Fields added to the body count of dead or dying stores on the North Island when it recently announced the closure of all its Canadian stores, including its Port McNeill and Port Hardy locations.
A company spokeswoman couldn’t confirm the dates when the cash registers stop ringing at the Tri-port stores, but did say they will be closed by autumn.
She also would not say how many North Island Fields’ employees will soon find themselves out of work.
“As a private company we do not disclose associate numbers,” Tiffany Bourré told the Gazette in an email.
“Fields was proud to serve the many communities across Canada where our stores were located and would like to thank of all our customers for their loyalty,” she said.
“Hudson’s Bay Company would like to thank all Fields Associates for their dedicated service.”
While rumours of the closure had been circulating for weeks, Fields joined a growing list of North Island businesses that recently closed their doors for good, or are planning to shut down.
At least seven businesses — including a video rental store, candy shop, printer, flower shop, and a convenience store — from Sointula to Port Hardy have ceased operations and, said the area’s MLA, something must be done to help those still standing and to encourage new business.
“There are huge problems facing the North Island, I think everyone is aware of that,” said Claire Trevena (North Island-NDP).
“When you talk about big stores, like Fields, pulling out it’s really beyond our control and problematic,” she said.
“We’ve got to find a way to encourage people to move to the North Island, and set up those businesses and to ensure other small businesses have the opportunity to survive.”
Dennis McGill opened Web World on Market Street nearly two years ago, but said he will be leaving the location at the end of the month.
“There’s really no one to blame,” said the computer repairman who also provides tech and networking services.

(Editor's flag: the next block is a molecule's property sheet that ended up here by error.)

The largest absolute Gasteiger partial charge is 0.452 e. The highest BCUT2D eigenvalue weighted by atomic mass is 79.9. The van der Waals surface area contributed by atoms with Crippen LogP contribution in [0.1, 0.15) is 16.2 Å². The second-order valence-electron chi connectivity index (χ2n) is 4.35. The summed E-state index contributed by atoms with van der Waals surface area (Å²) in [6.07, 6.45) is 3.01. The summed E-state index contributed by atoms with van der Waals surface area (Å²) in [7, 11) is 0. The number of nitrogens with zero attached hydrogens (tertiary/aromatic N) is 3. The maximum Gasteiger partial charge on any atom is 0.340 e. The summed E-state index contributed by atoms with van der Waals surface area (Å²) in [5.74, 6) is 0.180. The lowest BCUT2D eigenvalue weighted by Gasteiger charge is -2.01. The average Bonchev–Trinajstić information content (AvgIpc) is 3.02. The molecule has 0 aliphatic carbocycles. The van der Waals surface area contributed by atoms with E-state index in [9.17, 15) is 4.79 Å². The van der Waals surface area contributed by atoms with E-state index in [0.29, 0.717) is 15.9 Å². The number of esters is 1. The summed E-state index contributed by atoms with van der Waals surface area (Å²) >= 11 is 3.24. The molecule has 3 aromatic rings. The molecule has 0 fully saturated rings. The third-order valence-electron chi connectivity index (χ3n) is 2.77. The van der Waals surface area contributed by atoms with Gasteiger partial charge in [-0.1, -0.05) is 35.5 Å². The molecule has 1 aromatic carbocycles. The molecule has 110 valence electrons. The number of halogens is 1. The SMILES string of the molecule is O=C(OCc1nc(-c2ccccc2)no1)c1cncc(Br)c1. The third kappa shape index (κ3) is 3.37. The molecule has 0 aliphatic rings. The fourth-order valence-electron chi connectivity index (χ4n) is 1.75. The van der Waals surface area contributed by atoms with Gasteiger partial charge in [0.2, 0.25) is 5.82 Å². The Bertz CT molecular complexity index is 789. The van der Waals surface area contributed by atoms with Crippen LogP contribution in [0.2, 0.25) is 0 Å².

“The economy’s bad and people just aren’t spending money to fix their computers,” he said.
“The average householder is, in my opinion, more concerned with putting potatoes on the table and when it comes down to it what’s more important? Having clothes for your kids or having something to play on your computer?”
McGill has one full-time employee, who will be let go, and plans to run a scaled-down model of his business from his home.
Restaurant owners Shaen and Debbie Malone are in a bit of a different boat; they have a successful business no one seems interested to purchase.
“We’re closing our doors here at the end of May, when our lease runs out,” said Debbie, who added the couple is only leaving to be closer to family on the southern part of the island.
The couple said they can’t understand why they haven’t had more offers on the iconic Port Hardy eatery, which is on the market for $120,000, $75,000 less than the original asking price.
“The last year here has probably been one of our best years here and we’re coming off one of our best months,” said Shaen.
“If we stripped this place down, it would cost new owners about $500,000 to replace everything.”
But still, no takers so far.
The Malones said if they don’t manage to sell before the end of the month, they’re still leaving the North Island.
And it’s stories like that which concern Trevena.
“The scary thing is the more people that leave, the less attractive it will be here for people to come and to stay,” she said.
“We need to be able to attract businesses, we need to be able to attract families.”
Trevena said she’s in favour of an attempt — led by Port Hardy Mayor Bev Parnham — to bring back the Northern Living Allowance.
“There’s a huge justification for it, no question,” she said.
“It would be a big attraction for people to stay in the community and to come to the community if they knew they were going to get that — I would hope (Conservative MP for Vancouver Island North) John Duncan is listening very carefully to people when they are calling for it.”